Skip to main content

Sources: Top militant killed in Pakistan drone strike

By Shaan Khan and Joe Sterling, CNN
updated 1:46 PM EDT, Wed May 29, 2013
This undated image shows Pakistani Taliban leader Hakimullah Mehsud (right) and his deputy Wali-ur Rehman.
This undated image shows Pakistani Taliban leader Hakimullah Mehsud (right) and his deputy Wali-ur Rehman.
STORY HIGHLIGHTS
  • NEW: Rehman was wanted by U.S. in connection with 2009 attack that killed CIA employees
  • Seven killed, one wounded in drone strike, officials say
  • Rehman was second in command to Hakimullah Mehsud
  • It's the first drone strike since the Pakistani elections

Islamabad, Pakistan (CNN) -- The Pakistan Taliban's No. 2 leader was killed in a drone strike Wednesday in the country's tribal region, a local tribal official and an intelligence official confirmed to CNN.

He was Wali-Ur Rehman Mehsud -- second in command to Hakimullah Mehsud, the militant group's leader. The Pakistan Taliban's spokesman told CNN he could neither confirm nor deny the information. The sources said Rehman was killed along with his close aide, Fakhar-ul-Islam, and two Uzbek nationals whose identities the sources didn't know.

Opinion: Pakistan vote the first step on a long road

This is the same strike reported earlier by intelligence officials in Pakistan, who said seven people were killed and one other was injured in the attack at a compound near the town of Miranshah in the North Waziristan district.

Rehman was wanted by the United States on suspicion of being involved in the December 2009 suicide bomb attack that killed seven CIA employees at Forward Operating Base Chapman in Khost, Afghanistan, according to a publication by the U.S. National Counterrorism Center.

The publication described him as the Pakistan Taliban's No. 2 leader and chief military strategist, and said he participated in cross-border attacks in Afghanistan against U.S. and NATO personnel.

CNN Explains: Drones
Pakistan's new PM faces big challenges
Meet the new boss: Same as the old boss
2012: History of the Pakistani Taliban

The United States has long conducted drone strikes in its fight against suspected Taliban and Pakistani jihadist groups in Pakistan near the Afghan border. This one is the first known hit since Pakistan held general elections on May 11 and since President Barack Obama announced his new counterterrorism policy last week.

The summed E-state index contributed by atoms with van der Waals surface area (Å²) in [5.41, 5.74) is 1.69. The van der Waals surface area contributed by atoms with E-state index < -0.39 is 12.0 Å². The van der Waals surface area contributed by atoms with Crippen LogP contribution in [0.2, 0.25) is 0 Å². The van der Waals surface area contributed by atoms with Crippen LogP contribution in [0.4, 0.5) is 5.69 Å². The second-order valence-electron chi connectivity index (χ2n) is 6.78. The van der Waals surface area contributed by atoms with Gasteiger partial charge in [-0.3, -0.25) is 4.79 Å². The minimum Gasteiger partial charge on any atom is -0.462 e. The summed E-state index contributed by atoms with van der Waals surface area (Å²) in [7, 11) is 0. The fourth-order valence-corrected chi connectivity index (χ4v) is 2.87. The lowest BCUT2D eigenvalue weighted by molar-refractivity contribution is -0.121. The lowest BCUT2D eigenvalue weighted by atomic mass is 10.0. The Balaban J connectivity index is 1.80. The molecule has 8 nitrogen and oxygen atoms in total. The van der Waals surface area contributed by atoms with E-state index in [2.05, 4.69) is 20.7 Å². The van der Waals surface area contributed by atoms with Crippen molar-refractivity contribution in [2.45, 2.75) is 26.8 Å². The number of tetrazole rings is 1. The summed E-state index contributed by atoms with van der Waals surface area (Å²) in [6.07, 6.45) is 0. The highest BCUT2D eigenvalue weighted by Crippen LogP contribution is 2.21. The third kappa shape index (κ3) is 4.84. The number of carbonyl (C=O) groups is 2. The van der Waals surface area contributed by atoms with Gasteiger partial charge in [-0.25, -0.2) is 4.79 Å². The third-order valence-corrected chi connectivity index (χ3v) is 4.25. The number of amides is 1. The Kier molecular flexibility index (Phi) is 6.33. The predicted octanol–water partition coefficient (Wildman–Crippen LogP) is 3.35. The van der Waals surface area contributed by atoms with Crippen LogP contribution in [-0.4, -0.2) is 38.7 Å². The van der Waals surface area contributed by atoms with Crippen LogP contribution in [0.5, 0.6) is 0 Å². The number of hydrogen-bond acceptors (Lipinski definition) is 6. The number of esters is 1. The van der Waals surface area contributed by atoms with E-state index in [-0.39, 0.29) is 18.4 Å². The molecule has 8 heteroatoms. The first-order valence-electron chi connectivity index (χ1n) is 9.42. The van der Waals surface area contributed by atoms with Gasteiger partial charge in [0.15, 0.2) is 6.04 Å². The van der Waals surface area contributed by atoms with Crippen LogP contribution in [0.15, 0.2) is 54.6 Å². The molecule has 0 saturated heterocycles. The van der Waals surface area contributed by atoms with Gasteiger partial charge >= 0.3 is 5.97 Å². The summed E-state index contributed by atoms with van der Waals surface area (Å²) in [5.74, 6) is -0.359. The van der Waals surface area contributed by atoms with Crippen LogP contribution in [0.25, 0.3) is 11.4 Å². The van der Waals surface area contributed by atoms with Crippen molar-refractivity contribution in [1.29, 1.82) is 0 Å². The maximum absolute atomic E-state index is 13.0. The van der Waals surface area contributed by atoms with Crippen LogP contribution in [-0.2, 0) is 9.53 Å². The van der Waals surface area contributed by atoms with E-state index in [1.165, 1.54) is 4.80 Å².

The last reported drone strike in Pakistan was in mid-April.

White House spokesman Jay Carney told reporters Wednesday that he couldn't confirm reports of Rehman's death, but he said the militant was wanted for the Khost incident and mentioned his participation in attacks. "It's important to note who this individual is," he said.

Carney read a portion of Obama's counterterrorism speech that laid out standards for taking action.

"In the Afghan war theater, we must support our troops until the transition is complete at the end of 2014. That means we will continue to take strikes against high value al Qaeda targets, but also against forces that are massing to support attacks on coalition forces. However, by the end of 2014, we will no longer have the same need for force protection, and the progress we have made against core al Qaeda will reduce the need for unmanned strikes," Carney said, reciting the address.

Core al Qaeda is a reference to the terror group along the Afghan-Pakistan border.

Opinion: 9 myths about drones and Guantanamo

Drone strikes have become controversial and unpopular because they have killed civilians, and Pakistan has said it has "serious concerns" over the latest attack.

Pakistan, which describes itself as a front-line state in the fight against terrorism, said it has "consistently maintained that the drone strikes are counterproductive, entail loss of innocent civilian lives, have human rights and humanitarian implications and violate the principles of national sovereignty, territorial integrity and international law."

When Obama discussed drone strikes last week, he said they must be used with more temperance and caution, but they remain a necessary tool to take on terrorists.

By The Numbers: Drones

"It is a hard fact that U.S. strikes have resulted in civilian casualties, a risk that exists in all wars," Obama said. "As commander in chief, I must weigh these heartbreaking tragedies against the alternatives. To do nothing in the face of terrorist networks would invite far more civilian casualties."

Nawaz Sharif, the Pakistani politician who is expected to serve as the next prime minister, has said he plans to address the unrest in his country.